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- The CARES Act, which was signed into law on March 27, 2020, authorizes the federal government to make an extraordinary amount of funding broadly available to businesses struggling with the impacts of COVID-19. This alert outlines what private equity sponsors and their U.S. portfolio companies need to know about two major sources of this funding—$500 billion in emergency liquidity support for distressed industries by the U.S. Treasury and the Federal Reserve Bank, and a $349 billion “paycheck protection program” established under the Small Business Act.
- While the CARES Act specifies tenor and interest rates for certain types of loans under the Treasury and FRB programs, these and other basic economic terms are otherwise left largely to the discretion of the Secretary of the Treasury. Crucially, for borrowers with outstanding leveraged loans or high yield bonds, the extent to which CARES Act financing will need to be secured (and by what assets) is not clear; nor is there any indication where the government might require these loans to sit in a borrower’s corporate structure (e.g., whether they can be structurally subordinated at a holding company outside the existing credit group).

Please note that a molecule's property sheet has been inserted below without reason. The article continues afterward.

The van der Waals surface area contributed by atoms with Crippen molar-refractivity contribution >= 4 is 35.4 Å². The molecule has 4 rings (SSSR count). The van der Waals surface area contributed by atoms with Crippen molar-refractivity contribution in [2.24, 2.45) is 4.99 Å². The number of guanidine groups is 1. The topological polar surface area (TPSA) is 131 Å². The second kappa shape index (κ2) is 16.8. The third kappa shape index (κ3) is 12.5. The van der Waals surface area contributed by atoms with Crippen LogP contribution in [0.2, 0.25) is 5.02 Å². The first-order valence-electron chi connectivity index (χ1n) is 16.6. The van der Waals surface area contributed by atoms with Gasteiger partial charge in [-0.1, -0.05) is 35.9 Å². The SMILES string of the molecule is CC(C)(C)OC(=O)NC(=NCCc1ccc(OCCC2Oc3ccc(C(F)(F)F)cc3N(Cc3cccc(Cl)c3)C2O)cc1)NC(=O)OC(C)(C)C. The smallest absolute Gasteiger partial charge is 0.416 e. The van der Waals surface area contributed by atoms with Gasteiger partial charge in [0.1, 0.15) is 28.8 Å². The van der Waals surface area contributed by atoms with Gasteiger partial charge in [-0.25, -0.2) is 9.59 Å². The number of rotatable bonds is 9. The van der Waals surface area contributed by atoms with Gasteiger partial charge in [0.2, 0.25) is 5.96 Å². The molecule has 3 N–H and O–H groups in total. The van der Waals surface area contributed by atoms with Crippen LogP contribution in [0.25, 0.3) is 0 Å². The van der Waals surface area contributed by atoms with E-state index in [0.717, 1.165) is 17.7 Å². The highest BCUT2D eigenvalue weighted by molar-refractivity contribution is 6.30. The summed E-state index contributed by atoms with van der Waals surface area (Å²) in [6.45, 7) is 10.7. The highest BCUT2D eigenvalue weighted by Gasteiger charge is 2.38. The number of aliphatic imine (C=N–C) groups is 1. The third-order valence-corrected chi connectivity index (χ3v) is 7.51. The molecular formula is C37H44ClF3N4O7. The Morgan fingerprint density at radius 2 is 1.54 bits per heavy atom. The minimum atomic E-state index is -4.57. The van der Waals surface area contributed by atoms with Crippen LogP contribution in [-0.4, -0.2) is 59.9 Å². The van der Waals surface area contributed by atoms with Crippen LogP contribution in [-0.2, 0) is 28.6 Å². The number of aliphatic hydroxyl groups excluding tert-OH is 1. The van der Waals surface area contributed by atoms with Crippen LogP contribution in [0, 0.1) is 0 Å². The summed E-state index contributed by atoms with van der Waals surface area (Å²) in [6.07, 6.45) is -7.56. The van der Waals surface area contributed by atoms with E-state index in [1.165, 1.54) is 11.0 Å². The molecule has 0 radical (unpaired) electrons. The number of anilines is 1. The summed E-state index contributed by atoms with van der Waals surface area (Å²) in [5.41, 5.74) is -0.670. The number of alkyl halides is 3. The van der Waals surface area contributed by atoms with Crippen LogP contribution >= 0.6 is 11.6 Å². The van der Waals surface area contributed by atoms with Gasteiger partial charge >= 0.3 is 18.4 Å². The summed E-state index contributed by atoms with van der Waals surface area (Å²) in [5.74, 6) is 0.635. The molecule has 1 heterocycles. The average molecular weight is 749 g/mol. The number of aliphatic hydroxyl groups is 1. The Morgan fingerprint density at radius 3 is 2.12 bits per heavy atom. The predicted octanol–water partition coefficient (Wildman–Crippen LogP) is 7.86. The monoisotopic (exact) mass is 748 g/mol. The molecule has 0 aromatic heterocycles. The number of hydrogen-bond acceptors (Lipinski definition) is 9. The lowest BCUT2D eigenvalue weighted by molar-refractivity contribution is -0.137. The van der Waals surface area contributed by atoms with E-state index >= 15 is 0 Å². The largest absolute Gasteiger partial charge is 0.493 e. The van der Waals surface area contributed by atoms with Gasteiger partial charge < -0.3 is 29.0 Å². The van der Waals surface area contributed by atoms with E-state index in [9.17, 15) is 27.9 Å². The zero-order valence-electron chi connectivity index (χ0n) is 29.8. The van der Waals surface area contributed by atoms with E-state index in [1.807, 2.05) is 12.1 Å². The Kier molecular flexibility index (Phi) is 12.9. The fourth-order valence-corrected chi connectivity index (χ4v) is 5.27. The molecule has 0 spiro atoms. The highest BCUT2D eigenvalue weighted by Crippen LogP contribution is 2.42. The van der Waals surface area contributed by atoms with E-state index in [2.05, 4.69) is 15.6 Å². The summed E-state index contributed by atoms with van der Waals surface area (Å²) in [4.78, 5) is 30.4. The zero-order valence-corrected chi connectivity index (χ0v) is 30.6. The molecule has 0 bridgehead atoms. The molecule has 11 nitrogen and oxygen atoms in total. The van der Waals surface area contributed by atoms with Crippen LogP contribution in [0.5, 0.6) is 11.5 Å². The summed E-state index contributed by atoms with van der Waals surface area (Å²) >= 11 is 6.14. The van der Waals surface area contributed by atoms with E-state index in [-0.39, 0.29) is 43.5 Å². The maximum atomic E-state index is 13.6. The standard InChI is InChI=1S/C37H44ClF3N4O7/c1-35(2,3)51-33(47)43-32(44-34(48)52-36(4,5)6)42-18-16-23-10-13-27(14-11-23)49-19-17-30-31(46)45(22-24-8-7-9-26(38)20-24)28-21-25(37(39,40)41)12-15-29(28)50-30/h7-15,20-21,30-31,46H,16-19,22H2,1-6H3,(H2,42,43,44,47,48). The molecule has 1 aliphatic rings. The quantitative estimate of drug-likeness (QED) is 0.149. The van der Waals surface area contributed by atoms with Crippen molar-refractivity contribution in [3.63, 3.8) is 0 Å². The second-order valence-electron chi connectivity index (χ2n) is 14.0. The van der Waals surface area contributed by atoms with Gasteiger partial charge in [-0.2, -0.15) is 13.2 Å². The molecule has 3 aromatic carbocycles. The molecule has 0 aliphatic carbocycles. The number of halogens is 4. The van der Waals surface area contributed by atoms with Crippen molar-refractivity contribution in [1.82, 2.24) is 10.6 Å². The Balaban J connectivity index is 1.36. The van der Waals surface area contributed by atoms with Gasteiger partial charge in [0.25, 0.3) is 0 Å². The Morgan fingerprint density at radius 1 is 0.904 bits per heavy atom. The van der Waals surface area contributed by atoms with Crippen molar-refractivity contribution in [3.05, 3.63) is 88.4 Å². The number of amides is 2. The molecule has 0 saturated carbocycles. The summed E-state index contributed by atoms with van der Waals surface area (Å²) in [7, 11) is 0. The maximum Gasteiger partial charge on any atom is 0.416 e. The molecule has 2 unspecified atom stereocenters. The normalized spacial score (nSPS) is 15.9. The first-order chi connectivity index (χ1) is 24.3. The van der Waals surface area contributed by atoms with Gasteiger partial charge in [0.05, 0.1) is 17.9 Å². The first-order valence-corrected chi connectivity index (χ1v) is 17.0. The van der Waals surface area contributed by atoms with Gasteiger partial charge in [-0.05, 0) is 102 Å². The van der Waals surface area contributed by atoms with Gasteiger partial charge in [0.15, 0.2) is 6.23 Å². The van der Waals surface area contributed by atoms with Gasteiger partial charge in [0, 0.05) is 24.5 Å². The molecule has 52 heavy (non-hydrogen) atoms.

- What is clear is that Treasury and FRB program financing will come with significant strings attached, including limitations on stock buybacks and dividends, employee compensation and workforce reduction, among others.
- The “paycheck protection program” will be available to some businesses that would not otherwise have qualified for SBA loans. However, with limited exceptions for certain types of businesses (e.g., hotels and restaurants), the CARES Act does not explicitly waive the SBA’s normal affiliation rules (which tend to aggregate all of a private equity sponsor’s portfolio companies for purposes of determining eligibility based on size). For that reason, these loans may not be available to most sponsored companies.
Additional resources related to the Federal lending programs can be found below: